We have redesigned a bit how the client-side validation works. The errors are not stored in a knockout observable anymore, changes in validation errors can be observed using the validationErrorsChanged event. If you have been using validationErrors directly, you'll have to adjust it's usage as it's not ko.observable anymore.


Special chars allowed in HTML attributes

The DotHTML parser was more strict in resolution of HTML attribute names – the specs allows to use square [] and round () brackets. These characters are used by various frameworks or JS libraries, and also in AMP which may be one of the future directions for DotVVM.

Recently, we were discussing the possibility to auto-generate AMP version for a DotVVM page. There would be of course many restrictions becasue of AMP (most DotVVM controls wouldn’t work, only resource bindings and server rendering could be used), but we can imagine it for simple publishing sites (blogs etc.).


TextBox UpdateTextAfterKeydown changed to UpdateTextOnInput

The UpdateTextAfterKeydown property was marked as obsolete. It was using the keypress event which didn't work on mobile devices and in other scenarios. The framework now uses oninput event for the same purpose.

There is also a new event called TextInput which triggers in this case. Be careful not to trigger postbacks which transmit huge viewmodels - we encourage you to use static command with this event.


Design-Time Error Checking in CheckBox, RadioButton and ComboBox

We have added error checking for various controls that contain combination of properties whose data-binding types must match. The controls didn't work properly and sometimes their behavior was unpredictable when the types were different.

<dot:CheckBox CheckedItems="{value: _parent.SelectedIds}" CheckedValue="{value: Id}" />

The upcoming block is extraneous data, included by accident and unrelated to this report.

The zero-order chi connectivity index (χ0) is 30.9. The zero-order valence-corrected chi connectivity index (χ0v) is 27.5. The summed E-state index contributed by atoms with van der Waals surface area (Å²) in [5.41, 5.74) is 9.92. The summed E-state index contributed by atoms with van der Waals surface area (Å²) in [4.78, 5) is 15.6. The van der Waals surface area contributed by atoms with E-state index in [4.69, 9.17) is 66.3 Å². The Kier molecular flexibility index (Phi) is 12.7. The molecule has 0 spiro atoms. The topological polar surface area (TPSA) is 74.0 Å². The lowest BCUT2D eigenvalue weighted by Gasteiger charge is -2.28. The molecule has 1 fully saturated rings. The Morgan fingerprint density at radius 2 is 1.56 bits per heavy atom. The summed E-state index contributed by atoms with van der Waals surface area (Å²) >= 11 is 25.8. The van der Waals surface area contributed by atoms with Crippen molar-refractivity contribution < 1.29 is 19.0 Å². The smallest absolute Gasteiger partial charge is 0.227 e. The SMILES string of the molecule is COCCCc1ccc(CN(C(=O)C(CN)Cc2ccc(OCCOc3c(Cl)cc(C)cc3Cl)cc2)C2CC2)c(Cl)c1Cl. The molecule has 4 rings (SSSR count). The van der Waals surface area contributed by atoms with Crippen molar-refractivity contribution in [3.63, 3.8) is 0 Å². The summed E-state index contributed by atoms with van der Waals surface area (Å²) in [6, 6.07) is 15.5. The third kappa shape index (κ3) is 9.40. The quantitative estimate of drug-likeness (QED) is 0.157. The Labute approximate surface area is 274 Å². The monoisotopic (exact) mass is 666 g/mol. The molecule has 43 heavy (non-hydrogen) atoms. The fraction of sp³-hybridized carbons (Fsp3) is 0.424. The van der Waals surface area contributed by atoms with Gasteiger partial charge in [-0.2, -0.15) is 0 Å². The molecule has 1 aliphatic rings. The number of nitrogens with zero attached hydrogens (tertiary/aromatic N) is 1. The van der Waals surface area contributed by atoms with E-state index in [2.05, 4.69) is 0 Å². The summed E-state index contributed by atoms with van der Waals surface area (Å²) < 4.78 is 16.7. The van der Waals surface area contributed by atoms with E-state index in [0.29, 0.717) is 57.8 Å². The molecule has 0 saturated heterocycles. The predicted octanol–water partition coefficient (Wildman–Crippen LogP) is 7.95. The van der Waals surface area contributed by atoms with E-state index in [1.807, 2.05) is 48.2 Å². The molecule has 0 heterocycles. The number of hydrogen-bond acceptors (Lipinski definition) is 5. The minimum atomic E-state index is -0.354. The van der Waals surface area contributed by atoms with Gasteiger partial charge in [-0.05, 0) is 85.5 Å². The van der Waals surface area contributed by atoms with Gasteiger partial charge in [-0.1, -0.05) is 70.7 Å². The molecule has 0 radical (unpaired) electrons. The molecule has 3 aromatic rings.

The framework now checks that CheckedValue binding type is T and SelectedIds type is IEnumerable<T> (or IEnumerable<Nullable<T>>). Similar rules apply to RadioButton and ComboBox.

We recommend to use Diagnostics Status Page and check that all pages in your application use these controls correctly.


There are also many tiny fixes and improvements, especially in the debugging and diagnostics areas. For example, DotVVM resources render helpful comments with resource names and other information. There are also some improvements and fixes to the DotVVM error page. See Release notes for full details.


What’s Next

There is one large feature that didn’t get merged into Preview 1 – Server-side viewmodel caching which I’ve blogged about recently.

It is a very important change for DotVVM and it is believed to bringe huge performance benefits, but there is still a lot of work to do – we are missing diagnostics tools that would advise on which pages the feature should be turned on. But we plan to have this feature as experimental in DotVVM 2.4.

Tomáš Herceg
Tomáš Herceg

BIO:

I am the CEO of RIGANTI, small software development company located in Prague, Czech Republic.

I am a Microsoft Regional Director and Microsoft Most Valuable Professional.

I am the author of DotVVM, an open source .NET-based web framework which lets you build Line-of-Business applications easily and without writing thousands lines of Javascript code.